“Let’s ask Mommy when he’s coming,” Jannie said.

  “Never you mind,” Elsie said hastily “Finish that oatmeal.”

  Laurie came crashing downstairs and I heard my husband’s feet hit the floor beside the bed. “Good morning, Mommy,” Laurie called from the kitchen. “I was sure you’d be gone today.”


  Laurie brought his tray in and set it on the table; he began to spoon sugar thoughtfully onto his oatmeal. “You know,” he said, “you don’t suppose you won’t go at all, do you?”

  “I’ve thought of it,” I said.

  Laurie began to laug
h uproariously. “All those baby clothes,” he said.

  “That’s enough sugar,” I said. “Read the paper or something.”

  Laurie took the sports section and propped it up against the coffeepot. “By the way,” he said suddenly, looking up from the paper, “the teacher asked me yesterday again what about my baby brother. She’s going to sing ‘Happy Birthday to You’ when it comes.”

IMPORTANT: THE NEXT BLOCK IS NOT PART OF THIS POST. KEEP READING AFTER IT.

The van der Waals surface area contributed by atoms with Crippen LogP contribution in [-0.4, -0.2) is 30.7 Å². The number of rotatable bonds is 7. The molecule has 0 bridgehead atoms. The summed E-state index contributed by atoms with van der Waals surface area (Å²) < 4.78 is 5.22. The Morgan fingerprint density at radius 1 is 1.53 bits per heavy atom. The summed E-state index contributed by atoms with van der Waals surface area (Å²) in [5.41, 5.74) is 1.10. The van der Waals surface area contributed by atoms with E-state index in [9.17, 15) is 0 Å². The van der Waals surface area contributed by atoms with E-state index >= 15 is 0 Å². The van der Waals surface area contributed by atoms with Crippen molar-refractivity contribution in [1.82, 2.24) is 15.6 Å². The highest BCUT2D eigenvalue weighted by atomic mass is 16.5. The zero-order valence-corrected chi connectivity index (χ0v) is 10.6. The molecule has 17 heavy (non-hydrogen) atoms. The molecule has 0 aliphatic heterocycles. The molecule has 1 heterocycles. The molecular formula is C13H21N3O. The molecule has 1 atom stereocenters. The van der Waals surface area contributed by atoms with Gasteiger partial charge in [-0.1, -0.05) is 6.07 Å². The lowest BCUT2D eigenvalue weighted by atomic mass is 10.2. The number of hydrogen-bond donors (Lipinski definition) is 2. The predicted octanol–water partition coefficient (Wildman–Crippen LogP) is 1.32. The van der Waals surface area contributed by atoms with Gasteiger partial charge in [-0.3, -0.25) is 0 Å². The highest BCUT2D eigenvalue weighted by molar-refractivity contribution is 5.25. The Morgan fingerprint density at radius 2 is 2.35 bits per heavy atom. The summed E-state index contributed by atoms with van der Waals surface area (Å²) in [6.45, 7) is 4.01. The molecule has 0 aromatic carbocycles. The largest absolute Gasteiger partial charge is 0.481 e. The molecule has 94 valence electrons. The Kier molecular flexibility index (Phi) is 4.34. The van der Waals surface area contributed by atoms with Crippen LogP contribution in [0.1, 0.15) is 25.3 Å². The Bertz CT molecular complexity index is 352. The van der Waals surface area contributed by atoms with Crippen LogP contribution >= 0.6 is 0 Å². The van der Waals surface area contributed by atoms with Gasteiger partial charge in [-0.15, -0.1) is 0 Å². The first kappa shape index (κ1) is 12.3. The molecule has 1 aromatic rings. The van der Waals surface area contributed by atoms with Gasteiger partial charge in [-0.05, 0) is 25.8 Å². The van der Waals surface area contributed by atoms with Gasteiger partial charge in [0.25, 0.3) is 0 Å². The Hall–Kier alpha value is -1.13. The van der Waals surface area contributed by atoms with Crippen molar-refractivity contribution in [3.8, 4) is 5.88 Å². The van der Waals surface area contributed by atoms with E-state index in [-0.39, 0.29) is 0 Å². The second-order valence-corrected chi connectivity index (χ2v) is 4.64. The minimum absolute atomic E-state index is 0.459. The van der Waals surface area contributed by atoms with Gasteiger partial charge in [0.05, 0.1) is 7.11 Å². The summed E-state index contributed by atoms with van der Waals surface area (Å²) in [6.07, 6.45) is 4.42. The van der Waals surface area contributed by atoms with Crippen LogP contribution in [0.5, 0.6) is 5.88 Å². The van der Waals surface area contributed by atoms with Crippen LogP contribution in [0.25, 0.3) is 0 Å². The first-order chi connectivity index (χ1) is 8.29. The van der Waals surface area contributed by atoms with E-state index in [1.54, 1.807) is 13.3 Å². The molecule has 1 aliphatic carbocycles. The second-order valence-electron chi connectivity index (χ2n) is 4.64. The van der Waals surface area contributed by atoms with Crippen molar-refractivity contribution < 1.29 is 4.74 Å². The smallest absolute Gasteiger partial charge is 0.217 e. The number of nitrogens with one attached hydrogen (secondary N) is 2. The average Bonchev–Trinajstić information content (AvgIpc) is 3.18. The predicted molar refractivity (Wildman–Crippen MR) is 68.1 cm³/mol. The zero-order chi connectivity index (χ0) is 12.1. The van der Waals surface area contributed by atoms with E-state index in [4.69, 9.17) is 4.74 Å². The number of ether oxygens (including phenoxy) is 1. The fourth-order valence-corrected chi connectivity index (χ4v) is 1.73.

“Tell her I’ve gone to Mexico,” I said.

  My husband came downstairs at that moment, glanced at me with some surprise, and said, “Good morning, good morning.”

  “Good morning, Dad,” Laurie said. “Mommy’s still here.”

  “Good morning,” my husband said in the kitchen to Elsie and the girls, and I could hear Elsie telling him that she had surely thought we would wake her if we left during the night.

  My husband brought his tray in and set it down on the table.

  “Coins from Hong-Kong should be here today,” Laurie told him.

  “Ought to write that fellow,” my husband said vaguely.

  “How do you figure about Mommy?” Laurie asked.

  My husband looked searchingly at me. “Damned if I know,” he said.